: The primary jist of what I was saying was that given the
: historical limitations of portable music devices, this
: doesn't represent an average consumer or even an average Mac
: owner, and I think the tradeoffs Apple made are good and
: clever ones.

I'm forced to concede the point--a 20gig capacity is probably overcompensation for the days of 64mb capacity, and having the FireWire transfer is indeed a clever compensation for what would seemingly be too little space. All in all, it's probably a good buy for a Mac using consumer with relatively common music habits.

But having conceded that point, I would still recommend the Jukebox to anyone more like myself, who use USB equipped systems more often than FireWire ones, who want to transfer music once and then not worry about it again, and who like the gimmick of being able to access any song they own at any given time without plugging into their system.

I'm hurting for that Breakout game, though... ;)

Cheers,
rex

kalis
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Offline
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Re: More expensive, bigger, heavier, less Mac-like?

If I could get the iPod to interface with my PC, I'd prolly get one. And not just for the music.

The workarounds you mentioned, Narc, have actually been on the net since shortly after the iPod was announced... over at /., like most other geek news.

Also, I have little to no doubt that before long Linux will be running on the iPod.

The problem with transferring music from computer to computer was just iTunes specific, btw; if you treat the iPod as a firewire drive, you can put anything you want on it. It was iTunes that overwrote all the mp3s you had on it.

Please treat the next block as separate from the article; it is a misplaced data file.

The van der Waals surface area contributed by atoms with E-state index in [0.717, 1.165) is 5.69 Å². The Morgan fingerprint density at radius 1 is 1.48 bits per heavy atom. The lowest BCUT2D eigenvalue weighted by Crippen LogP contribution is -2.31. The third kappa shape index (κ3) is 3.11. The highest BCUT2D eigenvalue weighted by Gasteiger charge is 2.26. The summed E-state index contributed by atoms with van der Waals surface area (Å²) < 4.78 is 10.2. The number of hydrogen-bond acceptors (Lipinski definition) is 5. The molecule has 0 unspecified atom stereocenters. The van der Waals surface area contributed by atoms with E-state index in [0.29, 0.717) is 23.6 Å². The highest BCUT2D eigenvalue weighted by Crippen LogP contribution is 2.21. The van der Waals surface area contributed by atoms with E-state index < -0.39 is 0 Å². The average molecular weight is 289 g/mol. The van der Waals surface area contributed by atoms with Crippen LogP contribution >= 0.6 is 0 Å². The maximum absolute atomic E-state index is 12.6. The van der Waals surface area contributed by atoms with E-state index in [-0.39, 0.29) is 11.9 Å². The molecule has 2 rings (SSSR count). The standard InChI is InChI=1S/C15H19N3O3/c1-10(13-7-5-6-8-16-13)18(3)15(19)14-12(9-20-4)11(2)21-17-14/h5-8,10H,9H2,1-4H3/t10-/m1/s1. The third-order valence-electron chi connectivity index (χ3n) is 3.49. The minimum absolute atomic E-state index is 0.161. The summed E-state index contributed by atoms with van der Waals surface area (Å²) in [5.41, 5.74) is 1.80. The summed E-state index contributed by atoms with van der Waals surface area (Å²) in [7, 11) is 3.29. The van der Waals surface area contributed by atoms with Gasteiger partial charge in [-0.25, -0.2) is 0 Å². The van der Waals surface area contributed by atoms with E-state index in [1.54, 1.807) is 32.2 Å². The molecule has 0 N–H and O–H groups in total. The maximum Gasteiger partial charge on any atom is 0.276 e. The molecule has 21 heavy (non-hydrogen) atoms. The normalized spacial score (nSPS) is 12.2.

Anonymous (not verified)
Anonymous's picture
Actually, you can get 4x the storage for LESS money (NT) [NT]
Anonymous (not verified)
Anonymous's picture
Grrr, damn cut-off title

I was saying that you can get 4x the storage (20G) for less money than the iPod, or even at around the same price. That's pretty awesome.

Who cares if your battery life can't last long enough to play EVERYTHING through once when running around remotely? Shoot, when you're not being mobile, you can just jack the thing into a wall and start charging up again. They still have a pretty good battery life.

- Noc

narcogen
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Last seen: 6 days 20 hours ago
Joined: 05/26/1999 - 02:00
Re: Grrr, damn cut-off title

Anonymous wrote on Tuesday, 10/30/2001 - 21:30:

: I was saying that you can get 4x the storage (20G) for
: less money than the iPod, or even at around the same price.
: That's pretty awesome.

Actually, I only saw it for $100 more, not around the same price or less.

:
: Who cares if your battery life can't last long enough to
: play EVERYTHING through once when running around remotely?
: Shoot, when you're not being mobile, you can just jack the
: thing into a wall and start charging up again. They still
: have a pretty good battery life.

Umm.. the point wasn't that the battery life was too short. The point was that really, desiring to have the ENTIRE library available at once sounds like a selling point, but is really kind of irrational. As I pointed out, most people in a music collection that large have stuff that nearly never gets played. So the portion of a reasonable collection that can be held in 5GB is so ridiculously high that you'll STILL not ever play the majority of what's in there. Who plays 1,000 songs in the course of a month, let alone a week? I've been managing (although not always pleasurably) with 128MB. 5GB would mean I'd probably only spend a couple of minutes in any week having to make any decisions about what to load or not load on the portable. I can make the list changes in iTunes even when the iPod isn't present-- say, if someone else is using it-- and then have those changes made instantly without my intervention while the unit charges, to boot.

Basically, it's so you can say "yep, my ENTIRE music collection is in there." It's a coolness factor for anal-retentive organization freaks, kind of like the smooth, classic look of the iPod is for aesthetic industrial design freaks.

To each his own. But in short, I'll be buying one soon after stepping foot in the US.



Narcogen


Rampant for over se7en years.